Kenneled cats need to be provided with stimuli and the opportunity for exercise. Ask the staff how often the animals are fed and exercised. Some kennels offer cat cages with multiple levels, giving cats a place to climb and perch. Some cages have scratching posts.
Kennels may offer extras, such as more play time, treats, or grooming, at an additional cost.
If your cat has special needs, such as a special diet or medication, ask whether the staff can accommodate these needs. Some kennels may not be able to give medication as often as your cat requires.
Kenneling Requirements for Cats
Cats that will be kenneled must be free of contagious diseases. The kennel may require a health certificate from your veterinarian and proof of your cat's most recent vaccinations. Some kennels have specific vaccination requirements. Don't assume that your cat has had all of the required vaccinations without checking with the kennel first. Most of the time, a letter from the regular veterinarian is all that is required. Sometimes, additional vaccinations may be needed. In general, most kennels require the FVRCP (feline distemper combination) vaccine to be given according to the general practice of the area (every 1 to 3 years). Rabies vaccinations are administered according to state law.
If your cat has fleas or other external or internal parasites, he or she should be treated before arrival or on admission to the kennel.
If your cat has a medical problem that is stable or is being treated, tell the kennel when making reservations to ensure that the facility is comfortable with the responsibility for your cat.
What to Take to the Kennel
Take your cat's food. An abrupt change in a cat’s food may cause diarrhea or a lack of appetite, especially when the cat is in a stressful environment.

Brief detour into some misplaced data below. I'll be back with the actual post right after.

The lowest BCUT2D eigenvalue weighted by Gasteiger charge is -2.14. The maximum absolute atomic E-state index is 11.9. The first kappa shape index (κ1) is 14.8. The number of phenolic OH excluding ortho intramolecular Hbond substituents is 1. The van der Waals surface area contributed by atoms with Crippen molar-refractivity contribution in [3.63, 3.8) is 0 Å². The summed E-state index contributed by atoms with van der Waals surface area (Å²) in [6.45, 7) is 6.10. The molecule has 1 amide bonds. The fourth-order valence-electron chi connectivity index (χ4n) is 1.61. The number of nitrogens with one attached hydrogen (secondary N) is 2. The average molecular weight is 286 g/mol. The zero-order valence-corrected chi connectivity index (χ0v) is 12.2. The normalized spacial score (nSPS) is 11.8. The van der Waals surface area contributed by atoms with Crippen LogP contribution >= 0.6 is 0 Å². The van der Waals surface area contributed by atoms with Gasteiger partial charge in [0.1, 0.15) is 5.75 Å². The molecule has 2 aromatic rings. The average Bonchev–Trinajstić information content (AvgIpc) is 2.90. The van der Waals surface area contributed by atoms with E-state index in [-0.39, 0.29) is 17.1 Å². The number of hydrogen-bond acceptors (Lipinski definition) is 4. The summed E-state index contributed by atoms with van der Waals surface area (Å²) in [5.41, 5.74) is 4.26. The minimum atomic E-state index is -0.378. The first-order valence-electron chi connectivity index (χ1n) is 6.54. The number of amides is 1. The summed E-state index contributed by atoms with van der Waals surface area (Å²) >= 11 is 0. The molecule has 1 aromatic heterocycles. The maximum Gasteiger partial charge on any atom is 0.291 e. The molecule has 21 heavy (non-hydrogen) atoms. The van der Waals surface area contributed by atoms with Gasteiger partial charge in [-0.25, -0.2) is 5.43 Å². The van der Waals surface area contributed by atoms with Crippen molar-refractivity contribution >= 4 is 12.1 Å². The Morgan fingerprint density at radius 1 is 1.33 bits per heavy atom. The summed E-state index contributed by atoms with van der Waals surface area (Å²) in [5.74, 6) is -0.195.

Take your cat’s brand of litter, but not the litterbox. Some cats may be reluctant to use a different type of litter, especially in a strange environment.
Give the kennel the phone numbers of several contacts in case of an emergency. Provide the number(s) at which you can be reached while you’re away. Provide a friend’s or relative's number to call if you’re unavailable. This person should be able to make emergency decisions; discuss your wishes with this person before you leave. In addition, give the kennel your veterinarian's number.
If your cat receives medications at home, they should be continued during kenneling. Take the medications to the kennel, and ensure that the kennel is aware of the problem being treated.
Ask the kennel if you can bring your cat’s favorite toy and/or bed as well as a shirt that a family member has worn. Familiar items and smells from home can help make your cat feel more comfortable.
To give your cat some privacy and reduce his or her stress in the kennel, take paper bags or a high-sided bed or box in which your cat can hide. Ask the staff to ensure that your cat always has a hiding place.